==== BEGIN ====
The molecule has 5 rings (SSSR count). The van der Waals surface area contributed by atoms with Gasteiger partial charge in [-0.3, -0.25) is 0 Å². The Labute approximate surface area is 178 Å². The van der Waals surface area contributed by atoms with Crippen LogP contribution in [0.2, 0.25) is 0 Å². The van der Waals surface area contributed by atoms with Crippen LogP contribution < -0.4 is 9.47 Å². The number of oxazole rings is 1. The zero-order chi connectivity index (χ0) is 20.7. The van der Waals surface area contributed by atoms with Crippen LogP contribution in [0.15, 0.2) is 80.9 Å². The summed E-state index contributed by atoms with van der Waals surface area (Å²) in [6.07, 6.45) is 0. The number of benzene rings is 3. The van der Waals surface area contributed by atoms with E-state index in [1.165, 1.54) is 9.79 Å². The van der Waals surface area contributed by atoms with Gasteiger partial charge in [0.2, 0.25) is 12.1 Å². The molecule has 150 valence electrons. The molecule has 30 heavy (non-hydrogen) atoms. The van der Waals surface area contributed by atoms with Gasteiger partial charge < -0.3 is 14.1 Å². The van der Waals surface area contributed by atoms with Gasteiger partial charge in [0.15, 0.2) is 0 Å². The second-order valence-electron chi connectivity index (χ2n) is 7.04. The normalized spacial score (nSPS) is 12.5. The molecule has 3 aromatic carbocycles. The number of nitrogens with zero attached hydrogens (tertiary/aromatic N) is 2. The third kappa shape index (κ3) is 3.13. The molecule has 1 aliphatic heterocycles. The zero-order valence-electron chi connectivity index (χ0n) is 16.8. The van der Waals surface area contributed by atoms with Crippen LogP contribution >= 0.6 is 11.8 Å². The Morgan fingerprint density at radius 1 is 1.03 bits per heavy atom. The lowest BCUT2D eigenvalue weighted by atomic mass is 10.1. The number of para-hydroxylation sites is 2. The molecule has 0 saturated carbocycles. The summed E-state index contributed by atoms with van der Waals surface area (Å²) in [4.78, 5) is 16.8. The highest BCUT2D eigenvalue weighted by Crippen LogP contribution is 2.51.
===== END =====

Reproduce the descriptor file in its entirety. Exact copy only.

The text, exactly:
The molecule has 5 rings (SSSR count). The van der Waals surface area contributed by atoms with Gasteiger partial charge in [-0.3, -0.25) is 0 Å². The Labute approximate surface area is 178 Å². The van der Waals surface area contributed by atoms with Crippen LogP contribution in [0.2, 0.25) is 0 Å². The van der Waals surface area contributed by atoms with Crippen LogP contribution < -0.4 is 9.47 Å². The number of oxazole rings is 1. The zero-order chi connectivity index (χ0) is 20.7. The van der Waals surface area contributed by atoms with Crippen LogP contribution in [0.15, 0.2) is 80.9 Å². The summed E-state index contributed by atoms with van der Waals surface area (Å²) in [6.07, 6.45) is 0. The number of benzene rings is 3. The van der Waals surface area contributed by atoms with E-state index in [1.165, 1.54) is 9.79 Å². The van der Waals surface area contributed by atoms with Gasteiger partial charge in [0.2, 0.25) is 12.1 Å². The molecule has 150 valence electrons. The molecule has 30 heavy (non-hydrogen) atoms. The van der Waals surface area contributed by atoms with Gasteiger partial charge < -0.3 is 14.1 Å². The van der Waals surface area contributed by atoms with Gasteiger partial charge in [0.15, 0.2) is 0 Å². The second-order valence-electron chi connectivity index (χ2n) is 7.04. The normalized spacial score (nSPS) is 12.5. The molecule has 3 aromatic carbocycles. The number of nitrogens with zero attached hydrogens (tertiary/aromatic N) is 2. The third kappa shape index (κ3) is 3.13. The molecule has 1 aliphatic heterocycles. The zero-order valence-electron chi connectivity index (χ0n) is 16.8. The van der Waals surface area contributed by atoms with Crippen LogP contribution >= 0.6 is 11.8 Å². The Morgan fingerprint density at radius 1 is 1.03 bits per heavy atom. The lowest BCUT2D eigenvalue weighted by atomic mass is 10.1. The number of para-hydroxylation sites is 2. The molecule has 0 saturated carbocycles. The summed E-state index contributed by atoms with van der Waals surface area (Å²) in [4.78, 5) is 16.8. The highest BCUT2D eigenvalue weighted by Crippen LogP contribution is 2.51.